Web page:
Thursday, April 4, 2019
There are some movies that once you hear the title of you know you have to take a look. Most tend to be in the low budget category and still have a certain charm. I mean haven’t we all had a chance to see THEY SAVED HITLER’S BRAIN? But now we have a new movie and Hitler makes an appearance once again. That movie is THE MAN WHO KILLED HITLER AND THEN THE BIGFOOT. I mean come on, Hitler, Nazis AND Bigfoot? How can it lose? The fact is it’s actually a pretty good movie.
Sam Elliott stars as Calvin Barr, the main character from the title. Older and living alone he does little but read and hit the local bar. After leaving their one night three goons attack him attempting to steal his car and money. Big mistake on their part as even while slightly inebriated he takes them all out.
The film fluctuates between past and present as we learn about Calvin leaving for war during WWII and that causing him to lose the love of his life. In the past he trains and is given the assignment discussed in the title. We learn that there were several impersonators posing as Hitler but the job Calvin was given was the real leader. And in spite of the good this did when it came to saving the world it still troubles him after all these years.
The only person Calvin talks to these days is his now grown little brother Ed (Larry Miller). The two aren’t as close as they would like but Ed did leave a lasting impression on Calvin. Before heading off to war Ed gave him his most treasured possession to take with him, a tiny toy dinosaur. Now the two talk infrequently, more often than not when Ed, a barber, is cutting Calvin’s hair.
Calvin’s life changes when two government agents show up at his door. The government is in need of his tracking capabilities once again. It seems the legendary Bigfoot is roaming the mountains in Canada and is real. Worse yet the creature is carrying a disease that could wipe out most of the world. Only a few people have a natural resistance to this disease and Calvin is one of those. For God and country they want him to take up a weapon and take out the Bigfoot.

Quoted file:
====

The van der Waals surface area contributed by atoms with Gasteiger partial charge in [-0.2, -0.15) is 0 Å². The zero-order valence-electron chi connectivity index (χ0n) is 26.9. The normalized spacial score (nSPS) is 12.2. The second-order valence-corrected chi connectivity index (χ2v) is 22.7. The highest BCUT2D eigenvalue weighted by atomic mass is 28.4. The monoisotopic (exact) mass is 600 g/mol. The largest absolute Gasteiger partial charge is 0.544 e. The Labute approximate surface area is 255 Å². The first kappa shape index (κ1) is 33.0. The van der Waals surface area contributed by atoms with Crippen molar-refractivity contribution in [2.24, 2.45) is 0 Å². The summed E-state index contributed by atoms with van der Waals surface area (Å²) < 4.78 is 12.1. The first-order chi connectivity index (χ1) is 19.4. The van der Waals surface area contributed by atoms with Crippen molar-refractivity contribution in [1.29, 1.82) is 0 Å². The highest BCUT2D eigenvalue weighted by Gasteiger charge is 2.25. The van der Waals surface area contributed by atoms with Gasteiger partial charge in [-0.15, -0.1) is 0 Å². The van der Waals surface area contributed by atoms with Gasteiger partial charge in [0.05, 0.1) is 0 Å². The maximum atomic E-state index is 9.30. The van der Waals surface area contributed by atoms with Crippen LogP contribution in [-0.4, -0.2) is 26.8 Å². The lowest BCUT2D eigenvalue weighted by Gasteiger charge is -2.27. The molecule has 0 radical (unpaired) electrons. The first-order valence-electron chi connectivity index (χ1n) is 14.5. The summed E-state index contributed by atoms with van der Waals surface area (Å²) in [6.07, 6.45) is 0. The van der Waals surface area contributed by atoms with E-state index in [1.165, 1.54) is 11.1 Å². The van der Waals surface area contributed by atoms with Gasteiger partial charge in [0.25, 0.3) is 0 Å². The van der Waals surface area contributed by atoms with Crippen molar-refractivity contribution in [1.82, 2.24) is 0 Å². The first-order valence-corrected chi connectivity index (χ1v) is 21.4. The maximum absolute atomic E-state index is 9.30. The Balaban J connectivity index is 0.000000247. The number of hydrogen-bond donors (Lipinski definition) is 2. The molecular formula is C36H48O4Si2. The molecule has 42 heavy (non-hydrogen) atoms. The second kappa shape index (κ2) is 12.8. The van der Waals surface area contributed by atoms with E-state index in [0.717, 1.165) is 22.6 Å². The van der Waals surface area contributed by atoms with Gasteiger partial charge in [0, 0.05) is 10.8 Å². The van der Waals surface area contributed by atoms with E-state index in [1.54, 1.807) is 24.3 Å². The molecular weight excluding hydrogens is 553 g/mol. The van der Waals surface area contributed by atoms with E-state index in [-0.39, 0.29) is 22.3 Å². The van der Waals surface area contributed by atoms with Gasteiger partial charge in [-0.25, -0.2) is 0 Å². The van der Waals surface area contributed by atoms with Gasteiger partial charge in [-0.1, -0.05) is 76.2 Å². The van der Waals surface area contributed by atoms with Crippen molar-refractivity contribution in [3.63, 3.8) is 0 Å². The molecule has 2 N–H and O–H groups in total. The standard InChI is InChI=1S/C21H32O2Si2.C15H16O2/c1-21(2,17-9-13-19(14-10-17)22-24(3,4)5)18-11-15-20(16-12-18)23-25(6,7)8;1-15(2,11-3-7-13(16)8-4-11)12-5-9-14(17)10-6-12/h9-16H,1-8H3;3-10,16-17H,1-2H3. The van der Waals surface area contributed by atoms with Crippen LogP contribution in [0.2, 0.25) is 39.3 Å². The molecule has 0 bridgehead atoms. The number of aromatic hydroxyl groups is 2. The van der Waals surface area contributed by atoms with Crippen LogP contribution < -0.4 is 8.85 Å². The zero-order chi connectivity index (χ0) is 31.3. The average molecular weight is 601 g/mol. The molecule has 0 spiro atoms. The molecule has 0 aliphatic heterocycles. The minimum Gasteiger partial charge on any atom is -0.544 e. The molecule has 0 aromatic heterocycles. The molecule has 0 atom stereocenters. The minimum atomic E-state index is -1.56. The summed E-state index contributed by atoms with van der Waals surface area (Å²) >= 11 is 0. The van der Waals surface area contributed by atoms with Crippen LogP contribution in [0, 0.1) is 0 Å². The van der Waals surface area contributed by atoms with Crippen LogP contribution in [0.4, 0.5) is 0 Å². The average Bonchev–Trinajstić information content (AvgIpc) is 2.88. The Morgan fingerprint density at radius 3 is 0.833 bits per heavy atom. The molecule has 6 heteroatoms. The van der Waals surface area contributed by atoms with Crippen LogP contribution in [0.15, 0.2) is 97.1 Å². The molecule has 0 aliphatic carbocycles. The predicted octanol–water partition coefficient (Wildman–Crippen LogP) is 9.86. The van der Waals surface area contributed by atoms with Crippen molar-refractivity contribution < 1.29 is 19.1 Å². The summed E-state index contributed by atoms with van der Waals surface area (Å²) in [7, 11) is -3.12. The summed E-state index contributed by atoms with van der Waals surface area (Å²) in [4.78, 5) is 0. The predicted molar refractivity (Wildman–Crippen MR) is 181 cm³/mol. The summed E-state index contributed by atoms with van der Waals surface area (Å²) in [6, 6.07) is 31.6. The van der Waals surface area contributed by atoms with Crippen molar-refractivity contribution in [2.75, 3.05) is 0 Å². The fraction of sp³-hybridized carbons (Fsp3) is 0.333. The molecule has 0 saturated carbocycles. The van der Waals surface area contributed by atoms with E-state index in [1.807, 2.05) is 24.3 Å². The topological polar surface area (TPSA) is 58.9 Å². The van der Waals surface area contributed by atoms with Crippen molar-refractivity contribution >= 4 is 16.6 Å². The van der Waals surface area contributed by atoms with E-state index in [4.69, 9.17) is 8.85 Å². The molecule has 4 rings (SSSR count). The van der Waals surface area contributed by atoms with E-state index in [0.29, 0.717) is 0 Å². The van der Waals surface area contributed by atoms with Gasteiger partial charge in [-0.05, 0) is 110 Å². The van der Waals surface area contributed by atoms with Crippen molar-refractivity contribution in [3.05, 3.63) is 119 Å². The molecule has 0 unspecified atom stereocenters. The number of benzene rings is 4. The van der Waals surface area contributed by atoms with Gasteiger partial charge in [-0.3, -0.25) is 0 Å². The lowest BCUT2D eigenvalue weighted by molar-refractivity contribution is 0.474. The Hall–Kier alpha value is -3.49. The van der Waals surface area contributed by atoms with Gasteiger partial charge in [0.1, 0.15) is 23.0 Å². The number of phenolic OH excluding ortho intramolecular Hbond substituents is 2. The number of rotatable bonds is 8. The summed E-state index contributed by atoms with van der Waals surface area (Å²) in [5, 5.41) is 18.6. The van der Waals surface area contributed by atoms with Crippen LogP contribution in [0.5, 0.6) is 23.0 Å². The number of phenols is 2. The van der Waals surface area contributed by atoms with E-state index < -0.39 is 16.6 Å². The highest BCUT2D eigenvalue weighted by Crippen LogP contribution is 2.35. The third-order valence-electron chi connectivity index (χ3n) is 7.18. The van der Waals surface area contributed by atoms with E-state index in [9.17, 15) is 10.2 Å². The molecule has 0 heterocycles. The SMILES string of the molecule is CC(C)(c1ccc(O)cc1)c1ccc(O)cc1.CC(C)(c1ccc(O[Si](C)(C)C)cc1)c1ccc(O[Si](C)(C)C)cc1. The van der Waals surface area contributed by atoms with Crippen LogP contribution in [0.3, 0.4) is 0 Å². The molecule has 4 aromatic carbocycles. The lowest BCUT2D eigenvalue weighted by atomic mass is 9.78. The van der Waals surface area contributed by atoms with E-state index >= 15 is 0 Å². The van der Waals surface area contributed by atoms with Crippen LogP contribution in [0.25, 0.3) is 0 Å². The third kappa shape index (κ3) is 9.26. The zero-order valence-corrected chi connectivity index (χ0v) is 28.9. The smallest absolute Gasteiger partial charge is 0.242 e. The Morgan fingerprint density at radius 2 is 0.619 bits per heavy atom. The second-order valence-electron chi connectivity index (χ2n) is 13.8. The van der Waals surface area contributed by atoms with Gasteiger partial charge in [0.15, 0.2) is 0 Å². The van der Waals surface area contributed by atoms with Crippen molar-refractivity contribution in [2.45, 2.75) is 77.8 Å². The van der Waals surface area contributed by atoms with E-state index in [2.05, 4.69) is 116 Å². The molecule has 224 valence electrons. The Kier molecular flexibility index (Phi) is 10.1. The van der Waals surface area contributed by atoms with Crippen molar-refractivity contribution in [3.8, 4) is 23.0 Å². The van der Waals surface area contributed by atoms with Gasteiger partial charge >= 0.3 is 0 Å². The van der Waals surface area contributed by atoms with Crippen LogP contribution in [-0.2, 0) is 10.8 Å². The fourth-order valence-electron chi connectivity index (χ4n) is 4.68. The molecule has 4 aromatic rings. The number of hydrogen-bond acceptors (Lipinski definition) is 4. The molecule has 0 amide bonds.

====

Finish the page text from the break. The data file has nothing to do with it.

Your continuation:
All of this sounds like your typical grade Z movie plot but it’s more than that. The film isn’t just about the hunts and kills that Calvin does but the effects they have on him. Having looked into the eyes of Hitler before killing him he’s always been troubled by the moral question of what he did. It’s sort of the question posed many times now by people, if you could go back in time and kill Hitler and prevent the world from experiencing what it did, would you be able to do so? Calvin did and it’s weighed heavy on his shoulders ever since.
The same holds true for his hunt for Bigfoot which actually takes up less time in the film than the rest. Who gets to determine if this creature gets to live or not? Is it nature’s way of balancing the scales with this disease? What right does Calvin have to remove this creature from the Earth?
Director/writer Robert Kryzkowski molds the story into one of reflection and introspection rather than what could have become a simple drive-in style film. This is his first feature film and yet it’s a quality production all the way. Be it inner city locations like the bar during the opening sequence or the panoramic views in the mountains the film looks great.